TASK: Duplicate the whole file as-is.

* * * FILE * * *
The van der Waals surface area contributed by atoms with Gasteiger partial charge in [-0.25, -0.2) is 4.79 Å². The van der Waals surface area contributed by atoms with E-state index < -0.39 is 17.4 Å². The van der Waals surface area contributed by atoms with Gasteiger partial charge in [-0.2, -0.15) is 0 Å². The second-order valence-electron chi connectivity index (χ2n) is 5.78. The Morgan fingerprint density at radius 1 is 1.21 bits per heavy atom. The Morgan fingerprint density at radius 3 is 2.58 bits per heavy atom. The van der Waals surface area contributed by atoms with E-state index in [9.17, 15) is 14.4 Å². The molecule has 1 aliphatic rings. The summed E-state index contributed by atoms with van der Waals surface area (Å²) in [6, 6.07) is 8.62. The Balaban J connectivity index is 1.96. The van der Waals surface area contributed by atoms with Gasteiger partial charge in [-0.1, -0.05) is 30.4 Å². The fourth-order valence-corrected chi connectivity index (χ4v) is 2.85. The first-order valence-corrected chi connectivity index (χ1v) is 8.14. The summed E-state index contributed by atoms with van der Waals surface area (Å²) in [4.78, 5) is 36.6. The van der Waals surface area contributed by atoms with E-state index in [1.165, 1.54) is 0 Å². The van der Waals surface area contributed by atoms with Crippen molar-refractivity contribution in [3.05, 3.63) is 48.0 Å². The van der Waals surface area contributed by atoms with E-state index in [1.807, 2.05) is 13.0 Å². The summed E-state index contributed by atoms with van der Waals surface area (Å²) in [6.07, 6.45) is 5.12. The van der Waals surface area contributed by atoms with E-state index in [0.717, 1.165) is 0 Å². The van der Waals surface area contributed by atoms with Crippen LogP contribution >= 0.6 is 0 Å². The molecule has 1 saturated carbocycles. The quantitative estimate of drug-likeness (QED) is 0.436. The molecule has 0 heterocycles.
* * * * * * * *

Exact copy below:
The van der Waals surface area contributed by atoms with Gasteiger partial charge in [-0.25, -0.2) is 4.79 Å². The van der Waals surface area contributed by atoms with E-state index < -0.39 is 17.4 Å². The van der Waals surface area contributed by atoms with Gasteiger partial charge in [-0.2, -0.15) is 0 Å². The second-order valence-electron chi connectivity index (χ2n) is 5.78. The Morgan fingerprint density at radius 1 is 1.21 bits per heavy atom. The Morgan fingerprint density at radius 3 is 2.58 bits per heavy atom. The van der Waals surface area contributed by atoms with E-state index in [9.17, 15) is 14.4 Å². The molecule has 1 aliphatic rings. The summed E-state index contributed by atoms with van der Waals surface area (Å²) in [6, 6.07) is 8.62. The Balaban J connectivity index is 1.96. The van der Waals surface area contributed by atoms with Gasteiger partial charge in [-0.1, -0.05) is 30.4 Å². The fourth-order valence-corrected chi connectivity index (χ4v) is 2.85. The first-order valence-corrected chi connectivity index (χ1v) is 8.14. The summed E-state index contributed by atoms with van der Waals surface area (Å²) in [4.78, 5) is 36.6. The van der Waals surface area contributed by atoms with E-state index in [1.165, 1.54) is 0 Å². The van der Waals surface area contributed by atoms with Crippen molar-refractivity contribution in [3.05, 3.63) is 48.0 Å². The van der Waals surface area contributed by atoms with E-state index in [1.807, 2.05) is 13.0 Å². The summed E-state index contributed by atoms with van der Waals surface area (Å²) in [6.07, 6.45) is 5.12. The van der Waals surface area contributed by atoms with E-state index in [0.717, 1.165) is 0 Å². The van der Waals surface area contributed by atoms with Crippen LogP contribution >= 0.6 is 0 Å². The molecule has 1 saturated carbocycles. The quantitative estimate of drug-likeness (QED) is 0.436. The molecule has 0 heterocycles.